Review of Neonatal hypoglycemia - Sugar them up

Neonatal hypoglycemia is a common disorder and in fact an emergency in neonates considering the devastating ill effects of hypoglycemia on neurological outcomes ranging from severe neurological dissability like seizure to social morbidity of scholastic backwardness. 

Even a single episode of asymptomatic hypoglycemia which might have been unnoticed may put the neoante at risk for developing long term neuro- developmental  sequelae and hence should be urgently treated. 
In a series of 151 infants with neonatal hypoglycemia followed  for 1-4 years the occurrence of seizures as part of the neonatal neurological syndrome was associated with  a clearly abnormal outcome in 50% and with transient neurological abnormalities an additional 12%.

Koivisto M, Dev Med Child Neurol. 1972; 14(5): 603-614.
A recent Indian study by Udani and co-workers has concluded that neonatal hypoglycemia is the most common etiology of remote symptomatic infantile onset epilepsy.

Udani V. Indian Pediatr 2009; 46: 127-131
During residency rotation in Neonatal ICU,s or Nurseries, one should know how to suspect neonatal hypoglycemia by identifying high risk babies, identify the possible symptoms in those symptomatic babies, and know by heart how, at what threshold should we treat them, for how long, and what all work up do we need to send to arrive to the diagnosis of hypoglycemia.

besides a high yield question in theory exam, neonatal hypoglycemia is amongst the most common disorder encountered in NICU and therefore a detailed reading is recommended. 

This one chart from st. Emlyns blog summarises workup on Neonatal hypoglycemia 
hypoglycemia screening investigations

Signs and symptoms here

                    hypoglycemia signs

Management of Neonatal Hypoglycemia
Official guidelines from American association of pediatrics here
Year 2009-2010          ( )

Exhaustive review article by A.F. Williams for neonatal hypoglycemia, physiology explained nicely, glucose metabolism and much more. Find the full pdf article here 

Detailing every aspect of neonatal hypoglycemia, Here is Queensland Maternity and Neonatal Clinical Guideline on Newborn hypoglycaemia.
Here is the link

Detailed charts on prevention and detection, management, hypoglycaemic screen and other investigations along with their interpretation. Pharmacological interventions for resistant and persistent hypoglycemia given in detail along with doses of drugs and finally discharge and follow up. Highly recommended for indepth read.

Both NNF and AIIMS protocol are good and almost same

NNF Clinical Practice Guidelines 

Topics under discussion are:

What is operational threshold for management 
How to screen for hypoglycemia 
How to measure  blood glucose 
How to manage asymptomatic hypoglycemia 
How to manage symptomatic hypoglycemia 
• Approach to diagnosis and evaluation of refractory and
   prolonged hypoglycemia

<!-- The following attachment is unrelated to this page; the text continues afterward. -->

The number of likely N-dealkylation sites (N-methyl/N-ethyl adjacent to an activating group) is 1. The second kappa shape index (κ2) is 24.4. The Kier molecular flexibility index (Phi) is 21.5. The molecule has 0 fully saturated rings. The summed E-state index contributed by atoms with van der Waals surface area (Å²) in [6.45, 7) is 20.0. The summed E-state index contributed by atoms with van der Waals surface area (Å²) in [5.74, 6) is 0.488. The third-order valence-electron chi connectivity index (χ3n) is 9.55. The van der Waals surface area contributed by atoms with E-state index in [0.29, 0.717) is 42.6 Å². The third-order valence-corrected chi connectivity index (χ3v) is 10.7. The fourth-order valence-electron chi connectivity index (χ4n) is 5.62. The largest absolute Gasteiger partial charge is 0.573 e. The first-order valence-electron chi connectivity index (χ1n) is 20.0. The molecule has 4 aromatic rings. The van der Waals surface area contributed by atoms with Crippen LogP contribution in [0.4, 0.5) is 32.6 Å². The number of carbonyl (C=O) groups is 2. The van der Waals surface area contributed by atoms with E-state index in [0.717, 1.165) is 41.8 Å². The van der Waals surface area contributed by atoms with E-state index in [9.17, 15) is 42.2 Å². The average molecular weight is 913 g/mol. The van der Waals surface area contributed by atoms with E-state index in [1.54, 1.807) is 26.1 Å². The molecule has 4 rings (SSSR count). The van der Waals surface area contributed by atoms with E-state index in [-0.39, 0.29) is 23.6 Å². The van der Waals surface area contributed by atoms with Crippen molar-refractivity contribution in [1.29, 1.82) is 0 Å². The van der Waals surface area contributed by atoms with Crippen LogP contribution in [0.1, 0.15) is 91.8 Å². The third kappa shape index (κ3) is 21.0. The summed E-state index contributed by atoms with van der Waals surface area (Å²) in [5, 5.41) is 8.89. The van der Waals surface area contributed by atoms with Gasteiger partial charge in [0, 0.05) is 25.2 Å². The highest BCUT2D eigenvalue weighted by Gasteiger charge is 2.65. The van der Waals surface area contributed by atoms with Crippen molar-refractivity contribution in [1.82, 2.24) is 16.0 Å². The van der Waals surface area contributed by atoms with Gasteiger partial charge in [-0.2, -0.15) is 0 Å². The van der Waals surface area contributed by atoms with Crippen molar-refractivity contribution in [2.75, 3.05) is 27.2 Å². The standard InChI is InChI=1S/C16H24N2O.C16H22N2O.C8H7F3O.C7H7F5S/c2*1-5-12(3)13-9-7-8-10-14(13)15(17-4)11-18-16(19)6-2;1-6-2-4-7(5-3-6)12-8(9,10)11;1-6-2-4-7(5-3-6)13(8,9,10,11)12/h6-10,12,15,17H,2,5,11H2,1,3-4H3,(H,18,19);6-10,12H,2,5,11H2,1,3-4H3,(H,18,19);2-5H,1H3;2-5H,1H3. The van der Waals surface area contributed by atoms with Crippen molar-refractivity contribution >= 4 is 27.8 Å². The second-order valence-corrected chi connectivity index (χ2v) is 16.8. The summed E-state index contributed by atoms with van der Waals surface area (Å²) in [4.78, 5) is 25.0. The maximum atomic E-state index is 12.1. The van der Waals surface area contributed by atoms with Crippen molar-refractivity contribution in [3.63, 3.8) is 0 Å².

What are the potential best practices for prevention of hypoglycemia 

AIIMS Protocol

This is the most recent article , try to get a copy of NEOREVIEW 2014 , Here 
( Neonatal Hypoglycemia: Are Evidence-based Clinical Guidelines Achievable?NeoReviews Vol. 15 No. 3 March 1, 2014 )

Lastly few usefull maths for hypoglycemia
Infusion rate(mg/kg/min)  
             =     % of dextrose being infused x rate (mL/hr)
                                           body weight (in kg) x 6
              =   0.007 x Fluid rate (ml/kg/day) x Dextrose %
As we already know what ml per kg per day fluid is going to the baby, so this makes it simpler.

All this simple stuff is based on this mother equation

GIR = IV Rate (mL/hr) * Dextrose Conc (g/dL) * 1000 (mg/g)
Weight (kg) * 60 (min/hr) * 100 (mL/dL)

Now while calculating GIR in babies on both IV fluid and Breast feed or any other feed 
Consider these

Breast milk sugar content   7.1 g / 100 ml
Term formula sugar content   7.1 g / 100 ml
Pre-term formula sugar content   8.5 g / 100 ml

GIR Calculation

Here is a nomogram to quickly see what Dextrose infusion rate you giving at % glucose fluid at perticular fluid rate or just know what is the desired % dextrose needed to achieve target GIR

(Interconversion of glucose infusion units. from Klaus MH, Fanaroff. AA, eds: Care of the High-Risk Neonate. 2nd edition. Philadelphia:WB Saunders, 1979:, 430.

After deciding what dextrose % you need in fluid, to target your DIR, you can use following simple formula to  achieve that % dextrose by mixing two fluid of different dextrose concentration.

Desired conc - lowest conc  X 100 
Highest conc - lowest conc

This gives you volume of highest conc fliud in 100 ml rest will be the volume of lowest concentration fluid

Some ready made stuff

You can use following link to calculate GIR but "practising" will always be better for learning than shortcuts. The best thing is we can calculate the GIR of IVF along with Breast milk or Top milk, all together. 
Here is the link from

Glucomix is a android software, easy to use to calculate the combination of two fluids with different dextrose concentration right on your mobile, find details here
Happy studying.

Dr Ajay Agade is a pediatric critical care fellow pursuing FNB  from Kanchi Kamakoti Child Trust Hospital,  passionate about free online medical education, acute care and patient safety. He is editor of dnbpediatrics and criticalpediatrics blogs |  View Ajay Agade’s  posts
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